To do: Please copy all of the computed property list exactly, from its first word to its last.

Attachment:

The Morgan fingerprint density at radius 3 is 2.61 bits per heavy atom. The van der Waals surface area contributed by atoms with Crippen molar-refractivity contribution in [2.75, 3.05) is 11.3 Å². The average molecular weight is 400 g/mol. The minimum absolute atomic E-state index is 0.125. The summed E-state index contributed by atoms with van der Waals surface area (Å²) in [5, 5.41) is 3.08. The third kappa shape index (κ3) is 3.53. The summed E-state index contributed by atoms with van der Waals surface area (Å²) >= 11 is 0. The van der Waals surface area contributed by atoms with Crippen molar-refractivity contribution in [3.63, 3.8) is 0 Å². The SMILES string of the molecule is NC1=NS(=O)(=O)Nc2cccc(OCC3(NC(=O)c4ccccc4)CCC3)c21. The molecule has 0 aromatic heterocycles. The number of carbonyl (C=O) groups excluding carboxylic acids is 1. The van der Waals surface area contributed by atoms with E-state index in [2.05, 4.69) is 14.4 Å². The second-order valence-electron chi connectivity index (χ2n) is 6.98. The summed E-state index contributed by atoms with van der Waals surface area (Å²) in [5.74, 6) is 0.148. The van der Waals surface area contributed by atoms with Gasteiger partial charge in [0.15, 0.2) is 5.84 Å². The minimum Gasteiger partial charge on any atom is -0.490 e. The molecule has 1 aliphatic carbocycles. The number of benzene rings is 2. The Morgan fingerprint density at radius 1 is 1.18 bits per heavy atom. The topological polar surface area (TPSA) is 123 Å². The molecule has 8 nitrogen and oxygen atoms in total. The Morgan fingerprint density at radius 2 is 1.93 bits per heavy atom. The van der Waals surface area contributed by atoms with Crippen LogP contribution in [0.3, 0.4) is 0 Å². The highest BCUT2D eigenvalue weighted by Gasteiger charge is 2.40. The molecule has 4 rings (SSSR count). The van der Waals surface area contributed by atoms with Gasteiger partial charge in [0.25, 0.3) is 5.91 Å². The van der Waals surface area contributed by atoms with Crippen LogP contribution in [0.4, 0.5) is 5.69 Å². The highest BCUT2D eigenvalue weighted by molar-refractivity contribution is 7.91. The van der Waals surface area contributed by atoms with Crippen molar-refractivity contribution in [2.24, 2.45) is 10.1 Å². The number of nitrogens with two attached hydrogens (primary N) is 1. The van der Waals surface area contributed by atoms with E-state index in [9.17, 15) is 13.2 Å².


The Morgan fingerprint density at radius 3 is 2.61 bits per heavy atom. The van der Waals surface area contributed by atoms with Crippen molar-refractivity contribution in [2.75, 3.05) is 11.3 Å². The average molecular weight is 400 g/mol. The minimum absolute atomic E-state index is 0.125. The summed E-state index contributed by atoms with van der Waals surface area (Å²) in [5, 5.41) is 3.08. The third kappa shape index (κ3) is 3.53. The summed E-state index contributed by atoms with van der Waals surface area (Å²) >= 11 is 0. The van der Waals surface area contributed by atoms with Crippen molar-refractivity contribution in [3.63, 3.8) is 0 Å². The SMILES string of the molecule is NC1=NS(=O)(=O)Nc2cccc(OCC3(NC(=O)c4ccccc4)CCC3)c21. The molecule has 0 aromatic heterocycles. The number of carbonyl (C=O) groups excluding carboxylic acids is 1. The van der Waals surface area contributed by atoms with E-state index in [2.05, 4.69) is 14.4 Å². The second-order valence-electron chi connectivity index (χ2n) is 6.98. The summed E-state index contributed by atoms with van der Waals surface area (Å²) in [5.74, 6) is 0.148. The van der Waals surface area contributed by atoms with Gasteiger partial charge in [0.15, 0.2) is 5.84 Å². The minimum Gasteiger partial charge on any atom is -0.490 e. The molecule has 1 aliphatic carbocycles. The number of benzene rings is 2. The Morgan fingerprint density at radius 1 is 1.18 bits per heavy atom. The topological polar surface area (TPSA) is 123 Å². The molecule has 8 nitrogen and oxygen atoms in total. The Morgan fingerprint density at radius 2 is 1.93 bits per heavy atom. The van der Waals surface area contributed by atoms with Crippen LogP contribution in [0.3, 0.4) is 0 Å². The highest BCUT2D eigenvalue weighted by Gasteiger charge is 2.40. The molecule has 4 rings (SSSR count). The van der Waals surface area contributed by atoms with Gasteiger partial charge in [0.25, 0.3) is 5.91 Å². The van der Waals surface area contributed by atoms with Crippen LogP contribution in [0.4, 0.5) is 5.69 Å². The highest BCUT2D eigenvalue weighted by molar-refractivity contribution is 7.91. The van der Waals surface area contributed by atoms with Crippen molar-refractivity contribution in [2.24, 2.45) is 10.1 Å². The number of nitrogens with two attached hydrogens (primary N) is 1. The van der Waals surface area contributed by atoms with E-state index in [9.17, 15) is 13.2 Å².